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Review: Maika Monroe cuts like a knife in spine-chilling thriller ‘Longlegs’

Review: Maika Monroe cuts like a knife in spine-chilling thriller ‘Longlegs’

A chilling, half-remembered encounter from childhood haunts Osgood Perkins’s stylishly composed 1990s horror “Longlegs,” about a young FBI agent (Maika Monroe) whose past appears to be the key to a decades-long suburban serial killer spree.

A chilling, half-remembered encounter from my childhood looms over Osgood Perkins’ elegantly composed 1990s horror film “Longlegs” film It tells the story of a young FBI agent (Maika Monroe) whose past holds the key to a decades-long suburban serial killer spree.

In the opening flashback scene of “Longlegs,” a young girl leaves her house to meet a stranger in her snow-covered yard. We never see more than the lower half of her face, but the sense of eerieness is overwhelming. The footage, which includes a scream, cuts away before “Longlegs” proper begins.

Twenty-five years later, that girl (Monroe’s Lee Harker) is now grown and brought into the investigation. She’s preternaturally good at solving the serial killer’s choreographed targets, but her psychological acumen has a blind spot. In Osgood’s gripping but hackneyed horror about an elusive man of terror, the most vexing mystery is the foggy, fragmented nature of childhood memory.

“Longlegs,” which opens in theaters on Thursday, is coming with its own wave of mystery, thanks to a long and mysterious marketing campaign. Is the excitement justified? That may depend on your tolerance for a very serious procedural that’s remarkably adept at building an ominous slow burn but still delivers a slew of horror clichés: Satan worship, scary dolls and a strange Nicolas Cage.

The film’s disappointing third act is a tribute to the heartbreakingly fascinating first half of “Longlegs,” and to Monroe herself. After that prologue, presented in a boxy proportion with rounded edges, the screen widens, as if seen through an overhead projector. Harker, a laconic, solitary detective, is part of a larger task force set up to track down a killer behind the deaths of 10 families over a 30-year period. Sent to knock on a door, he looks up at a second-floor window and immediately knows. “It’s him,” he tells his partner (Dakota Daulby), whose lack of faith in his intuition is immediately regrettable.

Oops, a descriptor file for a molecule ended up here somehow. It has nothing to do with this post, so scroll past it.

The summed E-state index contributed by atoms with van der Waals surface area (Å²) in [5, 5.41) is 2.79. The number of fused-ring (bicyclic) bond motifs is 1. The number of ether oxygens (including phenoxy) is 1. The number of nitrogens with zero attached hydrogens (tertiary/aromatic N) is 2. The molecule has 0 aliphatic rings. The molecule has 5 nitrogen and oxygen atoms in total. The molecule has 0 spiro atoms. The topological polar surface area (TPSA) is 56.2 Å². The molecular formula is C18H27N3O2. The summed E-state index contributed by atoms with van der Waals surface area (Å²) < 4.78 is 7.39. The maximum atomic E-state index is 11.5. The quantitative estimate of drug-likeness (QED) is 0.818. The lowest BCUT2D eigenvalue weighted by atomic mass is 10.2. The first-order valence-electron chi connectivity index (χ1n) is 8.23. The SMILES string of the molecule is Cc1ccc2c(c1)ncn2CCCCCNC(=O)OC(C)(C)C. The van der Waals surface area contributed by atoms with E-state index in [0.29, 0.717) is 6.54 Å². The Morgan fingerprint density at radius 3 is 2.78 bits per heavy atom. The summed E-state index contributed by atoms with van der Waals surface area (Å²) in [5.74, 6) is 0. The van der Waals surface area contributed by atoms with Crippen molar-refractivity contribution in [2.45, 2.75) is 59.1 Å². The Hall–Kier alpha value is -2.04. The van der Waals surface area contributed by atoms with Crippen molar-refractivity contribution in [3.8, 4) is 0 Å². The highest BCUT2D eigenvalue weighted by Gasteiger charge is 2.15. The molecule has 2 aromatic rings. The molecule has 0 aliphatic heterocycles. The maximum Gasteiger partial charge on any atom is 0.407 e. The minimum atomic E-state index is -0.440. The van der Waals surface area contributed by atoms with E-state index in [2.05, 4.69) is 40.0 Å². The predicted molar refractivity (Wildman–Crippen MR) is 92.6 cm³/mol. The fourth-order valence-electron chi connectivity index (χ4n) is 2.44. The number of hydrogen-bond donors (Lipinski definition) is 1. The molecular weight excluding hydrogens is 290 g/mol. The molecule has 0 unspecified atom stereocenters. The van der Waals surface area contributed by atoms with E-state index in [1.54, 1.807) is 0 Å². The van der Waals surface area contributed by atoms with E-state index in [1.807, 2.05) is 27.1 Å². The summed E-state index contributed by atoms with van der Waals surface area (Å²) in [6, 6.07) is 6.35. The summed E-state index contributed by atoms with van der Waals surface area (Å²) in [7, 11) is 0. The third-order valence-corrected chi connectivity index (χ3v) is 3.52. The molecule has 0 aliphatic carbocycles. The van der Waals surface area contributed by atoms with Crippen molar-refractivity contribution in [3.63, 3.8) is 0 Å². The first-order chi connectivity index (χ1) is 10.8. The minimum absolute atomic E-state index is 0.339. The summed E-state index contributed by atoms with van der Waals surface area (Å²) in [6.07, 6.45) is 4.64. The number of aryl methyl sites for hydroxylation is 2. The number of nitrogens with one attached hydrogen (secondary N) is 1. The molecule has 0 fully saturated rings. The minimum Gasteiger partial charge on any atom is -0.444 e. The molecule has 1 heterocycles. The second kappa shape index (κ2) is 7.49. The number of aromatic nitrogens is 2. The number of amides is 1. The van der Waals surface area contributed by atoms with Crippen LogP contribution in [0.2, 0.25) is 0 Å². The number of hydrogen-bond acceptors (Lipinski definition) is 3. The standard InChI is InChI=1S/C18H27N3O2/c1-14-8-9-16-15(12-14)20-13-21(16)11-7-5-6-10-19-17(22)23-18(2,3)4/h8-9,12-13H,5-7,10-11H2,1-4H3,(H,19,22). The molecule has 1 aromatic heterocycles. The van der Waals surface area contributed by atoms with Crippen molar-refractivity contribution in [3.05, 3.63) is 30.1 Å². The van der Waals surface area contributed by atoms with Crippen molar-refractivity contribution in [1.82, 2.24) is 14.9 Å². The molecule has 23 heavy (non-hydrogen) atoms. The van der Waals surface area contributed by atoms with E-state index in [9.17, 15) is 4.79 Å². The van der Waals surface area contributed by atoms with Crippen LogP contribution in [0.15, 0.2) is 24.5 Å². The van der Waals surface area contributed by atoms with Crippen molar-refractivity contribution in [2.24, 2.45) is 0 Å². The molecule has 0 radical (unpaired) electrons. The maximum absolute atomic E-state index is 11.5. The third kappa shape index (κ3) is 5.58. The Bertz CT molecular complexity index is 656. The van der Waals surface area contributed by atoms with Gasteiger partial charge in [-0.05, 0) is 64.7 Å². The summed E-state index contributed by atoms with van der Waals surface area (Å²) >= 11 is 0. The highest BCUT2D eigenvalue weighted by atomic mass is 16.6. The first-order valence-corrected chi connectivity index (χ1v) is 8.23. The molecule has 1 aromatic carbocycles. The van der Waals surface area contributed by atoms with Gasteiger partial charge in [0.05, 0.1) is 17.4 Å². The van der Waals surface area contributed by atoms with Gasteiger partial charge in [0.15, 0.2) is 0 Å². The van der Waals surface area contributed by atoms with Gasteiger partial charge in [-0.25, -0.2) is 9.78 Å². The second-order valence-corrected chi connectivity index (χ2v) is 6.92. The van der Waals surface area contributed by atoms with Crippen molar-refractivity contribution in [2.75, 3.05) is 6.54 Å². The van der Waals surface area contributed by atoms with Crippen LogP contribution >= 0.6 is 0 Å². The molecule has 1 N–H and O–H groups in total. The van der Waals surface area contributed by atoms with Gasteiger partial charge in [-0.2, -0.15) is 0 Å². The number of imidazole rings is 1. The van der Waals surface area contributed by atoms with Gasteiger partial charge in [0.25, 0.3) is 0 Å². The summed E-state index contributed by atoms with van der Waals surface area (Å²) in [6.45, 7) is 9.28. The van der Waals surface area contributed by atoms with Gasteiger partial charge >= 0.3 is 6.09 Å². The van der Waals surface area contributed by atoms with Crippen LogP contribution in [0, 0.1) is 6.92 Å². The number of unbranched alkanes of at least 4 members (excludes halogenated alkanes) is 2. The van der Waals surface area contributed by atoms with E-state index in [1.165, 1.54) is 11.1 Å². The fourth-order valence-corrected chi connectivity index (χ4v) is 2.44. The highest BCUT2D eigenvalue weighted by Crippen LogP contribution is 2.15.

Harker is brought in for a psych evaluation, which demonstrates his uncanny clairvoyance. Agent Carter (Blair Underwood) gives him all the evidence he’s accumulated, which points to the same killer—a coded letter signed by Longlegs at each murder scene—but there were no intruders in the homes of those killed at the time. Carter remembers Charles Manson. “Manson had accomplices,” Harker reminds him. Also disturbing: all of the victims had a daughter whose birthday was on the 14th, a trait Harker naturally shares.

Families also figure prominently in the narrative. Harker occasionally visits his withdrawn mother (Alicia Witt), and their brief interactions suggest an awareness of the harshness of the world. On one occasion, over the phone, Harker tells her that he is busy with “work.”

“Disgusting things?” the mother asks. “Yes,” she replies.

As they hunt for the killer in rural Oregon, scenes of terror ensue. They frequent the usual locations: an old crime scene, a locked barn, an elderly witness in a psychiatric hospital. Longlegs (Cage) also sneaks around and leaves a letter for Harker. We see him briefly at first. He is a pale figure with long white hair, and he looks increasingly buffoonish as we get closer to him. If Manson is from the 60s, Longlegs is Bob Dylan Rolling Thunder Revue whitefaceIt looks more like a product of the ’70s, with a T. Rex opening and closing the movie, and Lou Reed’s “Transformer” album cover hanging over his mirror.

Perkins (“Gretel & Hansel”) is the filmmaker son of Anthony Perkins, who played one of the most disturbing characters in the movies, played by Norman Bates in “Psycho.” The roots of “Longlegs,” which Perkins wrote, have personal connections for the director, Perkins has said about his own upbringing and his father’s complicated personal life. But something deeper is trying to penetrate “Longlegs.” The sense of dread doesn’t seem to come from much else besides his other films. “Seven” and “The Silence of the Lambs” are clear touchstones. Longlegs feels more like a stock horror film and a big-screen vessel for Cage.

In any case, this is Monroe’s movie. Her impressive screen presence in films like “It Follows” and “The Night” “Observer” has earned her the title of today’s preeminent “Scream Queen.” But she’s much more than a single-genre talent. In “Longlegs,” Monroe’s Harker is repeatedly confronted with a singularly disturbing scenario and immediately dives right in. That’s not to say she’s not tense; her heavy breathing is part of Eugenio Battaglia’s masterful sound design. Monroe, steely and powerful, cuts through this almost cartoonishly tough film like a knife. The bad stuff? Yes.

Neon’s “Longlegs” is rated R by the Motion Picture Association for bloody violence, disturbing images and some strong language. Running time: 101 minutes. Two and a half out of four stars.